Your assertion that “CRTC just doesn’t want anyone going there” doesn’t seem to be supported by any statement from the commission on the matter.

              Reply
          4. Alex H

            “Your assertion that “CRTC just doesn’t want anyone going there” doesn’t seem to be supported by any statement from the commission on the matter.”

            http://www.crtc.gc.ca/eng/archive/2002/pb2002-31.htm

            The pretty much made it clear that anyone wanting to do this would be required to submit an application for a license, which would be evaluated in the same manner that they would evaluate any other new application into a marketplace. So while it is technically possible for CTV to add CTV2 to every transmitter in Canada, they would have to make application for the station as a new entrant into each market place, with all the requirements of a new local station.

            Basically, the CRTC made it clear from the get go that they didn’t want anyone going there.

            Reply
            1. Fagstein Post author

              The pretty much made it clear that anyone wanting to do this would be required to submit an application for a license

              Requiring a service to be licensed doesn’t mean the CRTC is opposed to the establishment of new services. The CRTC said (10 years ago) it would handle multicasting on a case-by-case basis, and that other channels would have the same Canadian content and logging requirements as the main channels.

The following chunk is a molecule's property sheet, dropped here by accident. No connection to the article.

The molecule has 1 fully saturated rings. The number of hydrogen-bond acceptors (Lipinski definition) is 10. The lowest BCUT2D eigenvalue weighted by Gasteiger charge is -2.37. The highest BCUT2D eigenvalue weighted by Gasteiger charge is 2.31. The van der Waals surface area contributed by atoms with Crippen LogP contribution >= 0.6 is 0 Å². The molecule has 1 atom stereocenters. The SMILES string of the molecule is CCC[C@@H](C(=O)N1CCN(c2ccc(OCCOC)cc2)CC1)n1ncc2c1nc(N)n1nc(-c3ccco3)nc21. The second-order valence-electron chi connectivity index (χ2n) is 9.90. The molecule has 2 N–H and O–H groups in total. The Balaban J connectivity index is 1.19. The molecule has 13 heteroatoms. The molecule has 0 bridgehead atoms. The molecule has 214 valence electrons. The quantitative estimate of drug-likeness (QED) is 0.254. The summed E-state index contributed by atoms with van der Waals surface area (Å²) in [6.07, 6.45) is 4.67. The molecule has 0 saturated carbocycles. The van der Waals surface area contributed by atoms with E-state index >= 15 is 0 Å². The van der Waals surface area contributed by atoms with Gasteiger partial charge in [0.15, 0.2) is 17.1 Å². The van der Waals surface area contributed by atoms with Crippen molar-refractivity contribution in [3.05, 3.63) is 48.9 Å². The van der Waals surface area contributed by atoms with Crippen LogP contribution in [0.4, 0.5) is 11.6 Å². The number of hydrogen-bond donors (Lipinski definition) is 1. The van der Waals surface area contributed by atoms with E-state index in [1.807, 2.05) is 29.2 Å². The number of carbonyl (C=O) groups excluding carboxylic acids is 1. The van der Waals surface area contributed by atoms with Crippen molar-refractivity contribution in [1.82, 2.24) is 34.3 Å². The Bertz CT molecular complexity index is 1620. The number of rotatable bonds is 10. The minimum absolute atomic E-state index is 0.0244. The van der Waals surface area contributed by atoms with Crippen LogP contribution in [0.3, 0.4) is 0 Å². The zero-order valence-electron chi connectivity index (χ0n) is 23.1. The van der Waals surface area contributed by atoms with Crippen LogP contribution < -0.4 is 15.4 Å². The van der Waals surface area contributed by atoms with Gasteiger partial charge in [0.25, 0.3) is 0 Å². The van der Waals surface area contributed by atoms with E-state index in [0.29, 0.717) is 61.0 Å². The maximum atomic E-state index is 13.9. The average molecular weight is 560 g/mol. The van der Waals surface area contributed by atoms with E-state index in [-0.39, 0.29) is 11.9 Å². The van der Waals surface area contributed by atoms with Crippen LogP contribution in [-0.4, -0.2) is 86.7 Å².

The truth is few broadcasters have proposed multicasting, mainly for the same reason there are few applications for new over-the-air television stations these days: over the air TV doesn’t pay.

              Reply
          5. Alex H

            “Requiring a service to be licensed doesn’t mean the CRTC is opposed to the establishment of new services. ”

            No, it means that it would be subject to the same review as any new commercial channel into a marketplace. In Montreal, that would mean “no” for pretty much every new service, because the incumbent players are already having a hard time attracting viewers and making the bottom line. You cannot imagine the CRTC allowing 3 or 4 new english OTA channels in Montreal just because it is technically possible. The bar is so high, that it is impossible – essentially removing the potential.

            Further, if they considered multicasting to a good option, don’t you think they would have brought it up with the CBC before? Having CBC and SRC sharing every transmitter in Canada would be a huge savings in general, and would probably have allowed the CBC to convert more analog stations to digital. Consider this report:

            http://www.crtc.gc.ca/eng/publications/reports/dtv0903.pdf

            Montreal alone was forecast to cost more than $7 million to convert. Yet, either one of those transmitters would be enough to carry both channels in HD. If they saved even $3 million, they would have had enough money to convert about a dozen smaller market transmitters. Further saving would be had along the line, and services could have been maintained in any city that had either CBC or SRC in digital in it.

            You don’t think that between the CBC and the CRTC that this sort of concept wouldn’t have come up?

            Reply
            1. Fagstein Post author

              it would be subject to the same review as any new commercial channel into a marketplace

              I don’t see anywhere the CRTC says this. There are no apparent requirements for local programming on subchannels, for example. Aside from Canadian content and logging obligations, there are no set rules for them because nobody’s applied for one yet.